He reminds us that Kant defended the ens successivum. Kant believed that each successive ‘I’ couldn’t be the current ‘I’. However, he believed that they all identify to the continuity holding the earliest ‘I’ to the present ‘I’. However, if Kant was right, then the only real self would be the current self, and all previous selves would be selves separate at the point of perspective or creation. A further problem is that if we can be deluded about the past at any point in time for which we are perspectivally conscious, then each self is a point at which we can be deluded about the past in a different way. This would mean that ‘self 5’ (to pick an arbitrary number) could be deluded about a detail which would be integral to the personal identity of ‘self 9’. Therefore, an identification with the continuity does not entail an identification with the actual self. Nor is it true that all essential details actually hold continuity, merely that it is possible to confabulate the continuity of selfhood.
Next, he deals with Locke. Lock believes that what is important for the ‘I’ is that it has a continuity of consciousness, and continuity (by perspective) of memories which connect the current self to the self-perceived biography of the ‘I’. Locke therefore thought that selfhood could persist even if you were to wake up in a new body. All you would need is a perspective that the self had continued. In Locke’s famous ‘Essay Concerning Human Understanding’ he gives us a thought experiment where a prince and a cobbler wake up in each other’s bodies. He believes that the prince’s consciousness in the cobbler’s body, and vice versa, would be the real prince (and respectively, the cobbler) because they have the conscious experiences of identity.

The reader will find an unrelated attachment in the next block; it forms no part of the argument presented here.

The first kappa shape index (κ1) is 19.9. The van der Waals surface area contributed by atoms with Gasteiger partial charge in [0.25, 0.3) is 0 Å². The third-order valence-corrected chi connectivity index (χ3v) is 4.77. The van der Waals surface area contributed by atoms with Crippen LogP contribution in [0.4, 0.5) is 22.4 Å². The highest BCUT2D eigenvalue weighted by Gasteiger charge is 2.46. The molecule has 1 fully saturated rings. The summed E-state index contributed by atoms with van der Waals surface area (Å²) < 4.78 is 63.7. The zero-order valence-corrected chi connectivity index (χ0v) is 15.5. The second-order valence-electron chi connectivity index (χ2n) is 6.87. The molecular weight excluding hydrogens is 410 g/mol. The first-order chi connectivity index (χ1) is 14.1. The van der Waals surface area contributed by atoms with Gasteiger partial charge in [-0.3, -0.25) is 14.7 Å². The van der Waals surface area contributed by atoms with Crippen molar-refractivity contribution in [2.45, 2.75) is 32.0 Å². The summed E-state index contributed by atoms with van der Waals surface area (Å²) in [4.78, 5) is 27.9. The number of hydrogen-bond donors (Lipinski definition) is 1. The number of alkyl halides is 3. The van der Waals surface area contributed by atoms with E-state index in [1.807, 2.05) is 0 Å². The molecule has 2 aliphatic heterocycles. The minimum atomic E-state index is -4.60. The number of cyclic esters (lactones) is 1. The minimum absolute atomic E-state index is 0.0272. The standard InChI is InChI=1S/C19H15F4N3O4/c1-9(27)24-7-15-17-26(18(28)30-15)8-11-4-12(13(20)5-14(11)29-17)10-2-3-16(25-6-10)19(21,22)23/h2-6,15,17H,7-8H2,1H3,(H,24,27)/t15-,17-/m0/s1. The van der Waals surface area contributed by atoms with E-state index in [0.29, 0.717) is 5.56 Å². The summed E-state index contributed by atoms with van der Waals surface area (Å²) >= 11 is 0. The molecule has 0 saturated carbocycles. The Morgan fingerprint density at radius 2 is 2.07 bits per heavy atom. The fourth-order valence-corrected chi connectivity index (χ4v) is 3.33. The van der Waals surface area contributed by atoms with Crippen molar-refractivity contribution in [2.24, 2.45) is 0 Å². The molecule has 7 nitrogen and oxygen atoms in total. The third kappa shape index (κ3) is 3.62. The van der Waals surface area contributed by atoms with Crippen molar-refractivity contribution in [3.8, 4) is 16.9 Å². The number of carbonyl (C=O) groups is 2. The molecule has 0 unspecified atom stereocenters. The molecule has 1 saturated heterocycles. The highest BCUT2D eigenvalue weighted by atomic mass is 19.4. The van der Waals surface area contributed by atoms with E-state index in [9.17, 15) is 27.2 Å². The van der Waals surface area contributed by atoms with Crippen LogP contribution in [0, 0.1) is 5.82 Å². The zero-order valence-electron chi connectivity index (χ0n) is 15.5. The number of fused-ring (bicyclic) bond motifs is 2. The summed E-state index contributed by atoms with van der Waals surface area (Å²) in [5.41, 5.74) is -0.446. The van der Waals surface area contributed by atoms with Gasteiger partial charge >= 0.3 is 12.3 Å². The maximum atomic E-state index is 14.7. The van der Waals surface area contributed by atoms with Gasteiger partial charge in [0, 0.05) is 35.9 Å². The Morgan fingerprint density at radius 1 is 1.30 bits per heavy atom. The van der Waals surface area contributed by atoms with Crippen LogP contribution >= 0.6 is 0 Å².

Chisholm isn’t so sure. If you took a bag of five apples, then put the apples into another bag, the apples would still be the apples. However, transference of biographical details such as memories and dispositions isn’t so simple. As we have already recognised, one innate foible of being human is our potentiality to remember the past incorrectly. Just as it would be problematic to assume all data necessary for transference between prince and cobbler to be a veridical ens successivum, it would also be problematic to assume that all necessary information could persist from one self to another. To connect selves, Chisholm says, there would have to be a veritable transference of detail. This would be too problematic to posit.